The existence of feedback and its relationship with information systems planning success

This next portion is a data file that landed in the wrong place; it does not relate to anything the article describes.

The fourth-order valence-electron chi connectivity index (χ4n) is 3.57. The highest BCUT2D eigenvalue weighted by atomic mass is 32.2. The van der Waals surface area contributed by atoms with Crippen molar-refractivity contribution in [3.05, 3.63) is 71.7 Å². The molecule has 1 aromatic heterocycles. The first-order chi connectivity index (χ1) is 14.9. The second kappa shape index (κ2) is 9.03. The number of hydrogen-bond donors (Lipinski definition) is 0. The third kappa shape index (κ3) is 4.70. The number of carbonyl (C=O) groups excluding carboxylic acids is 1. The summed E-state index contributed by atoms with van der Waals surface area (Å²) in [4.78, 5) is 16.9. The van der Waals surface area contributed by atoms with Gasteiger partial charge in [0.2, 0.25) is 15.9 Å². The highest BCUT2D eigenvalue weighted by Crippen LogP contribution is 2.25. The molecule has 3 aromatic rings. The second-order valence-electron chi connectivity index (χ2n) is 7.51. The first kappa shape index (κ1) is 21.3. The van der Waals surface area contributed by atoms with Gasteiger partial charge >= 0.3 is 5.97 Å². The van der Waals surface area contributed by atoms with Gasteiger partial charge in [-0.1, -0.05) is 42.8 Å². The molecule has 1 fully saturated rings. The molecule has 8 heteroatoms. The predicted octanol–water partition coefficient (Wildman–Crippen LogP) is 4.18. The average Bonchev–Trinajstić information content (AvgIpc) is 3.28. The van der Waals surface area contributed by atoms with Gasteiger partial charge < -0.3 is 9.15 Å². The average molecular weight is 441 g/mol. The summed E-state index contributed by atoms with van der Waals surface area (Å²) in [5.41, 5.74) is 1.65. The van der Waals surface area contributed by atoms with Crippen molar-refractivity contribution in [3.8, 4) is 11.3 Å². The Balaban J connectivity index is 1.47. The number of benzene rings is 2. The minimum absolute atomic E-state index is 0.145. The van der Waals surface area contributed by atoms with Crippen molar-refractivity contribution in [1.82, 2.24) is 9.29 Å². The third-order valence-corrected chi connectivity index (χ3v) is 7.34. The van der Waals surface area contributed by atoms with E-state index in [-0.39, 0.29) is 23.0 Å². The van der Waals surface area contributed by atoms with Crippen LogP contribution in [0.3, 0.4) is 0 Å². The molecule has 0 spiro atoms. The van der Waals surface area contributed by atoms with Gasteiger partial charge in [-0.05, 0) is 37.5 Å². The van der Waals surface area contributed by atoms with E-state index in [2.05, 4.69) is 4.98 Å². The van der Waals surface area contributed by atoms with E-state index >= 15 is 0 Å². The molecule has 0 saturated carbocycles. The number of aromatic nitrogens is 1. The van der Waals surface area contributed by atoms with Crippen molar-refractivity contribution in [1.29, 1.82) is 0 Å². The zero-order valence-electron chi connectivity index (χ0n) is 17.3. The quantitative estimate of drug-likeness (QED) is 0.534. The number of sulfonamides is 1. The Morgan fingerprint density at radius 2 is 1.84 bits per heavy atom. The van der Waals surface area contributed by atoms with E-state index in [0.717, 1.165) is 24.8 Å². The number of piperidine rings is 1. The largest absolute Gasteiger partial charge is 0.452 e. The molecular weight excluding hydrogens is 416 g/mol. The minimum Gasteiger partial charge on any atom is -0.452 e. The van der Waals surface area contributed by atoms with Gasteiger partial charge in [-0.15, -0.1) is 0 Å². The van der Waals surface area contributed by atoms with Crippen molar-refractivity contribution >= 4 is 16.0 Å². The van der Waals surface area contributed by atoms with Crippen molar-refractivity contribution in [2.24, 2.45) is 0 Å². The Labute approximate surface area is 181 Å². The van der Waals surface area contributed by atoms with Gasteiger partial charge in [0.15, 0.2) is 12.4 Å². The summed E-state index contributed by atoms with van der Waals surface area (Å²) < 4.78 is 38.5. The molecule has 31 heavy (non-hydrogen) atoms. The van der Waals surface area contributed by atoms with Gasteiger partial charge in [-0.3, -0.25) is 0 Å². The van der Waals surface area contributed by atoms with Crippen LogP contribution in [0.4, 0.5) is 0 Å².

For many years now, information systems planning (ISP) has been one of the major concerns of IS Managers. Despite the wealth of research in the ISP area, particularly over the last decade, there is little sign that IS Managers are having greater success with their ISP activity than they did previously. From an analysis of the existing literature, feedback was identified as a neglected area of ISP research but one with the potential of providing a reason as to why ISP is still judged to be only partially successful within organisations. The focus of this thesis is on the extent to which feedback exists and what relationship it has with ISP success. Two types of feedback were investigated, feedback on the ISP system and feedback on the IS plan, the former addressing the activity itself while the latter is concerned with feedback on the contents of the plan. These were both conceptualised in terms of three main components (activities): monitoring, reviewing and updating. In addition, the research identifies ISP system characteristics related to ISP success, providing the foundations of a system-oriented evaluation tool upon which organisations can build their own tailor made diagnostic tool. Finally, the research looks at contextual factors related to feedback as a basis for future contingency-based research. Case study and survey research were used to answer the four main research questions: (1) To what extent does feedback exist within organisations?; (2) Is feedback related to ISP success?; (3) What ISP system characteristics are related to ISP success? (4) What contextual factors are related to feedback? Case study research was used to test the validity of the research instrument within the public sector context, while survey research was used to gather data from a variety of organisations concerning their ISP practices. Two self-administered mail questionnaires (one for the IS Planner, the other for non-IS participants of the ISP activity) were used to survey 145 individuals from 90 organisations. The results of the survey indicated that neither ISP system nor IS plan feedback were prevalent in organisations: only 19% and 38% of organisations exhibited all three components of feedback, respectively. There was also evidence to suggest that organisations exhibiting more feedback exhibited more ISP success and that informal feedback, on average, was more common than formal. These results suggest a possible reason as to why IS Managers arestill struggling to make their ISP successful. In the main, organisations seem ill-equipped to monitor, review and update their ISP activity. As a consequence they may also find it difficult to assess and take on board recommendations made by previous ISP research studies, thus providing a potential reason as to why ISP problems that were identified over a decade ago still exist today.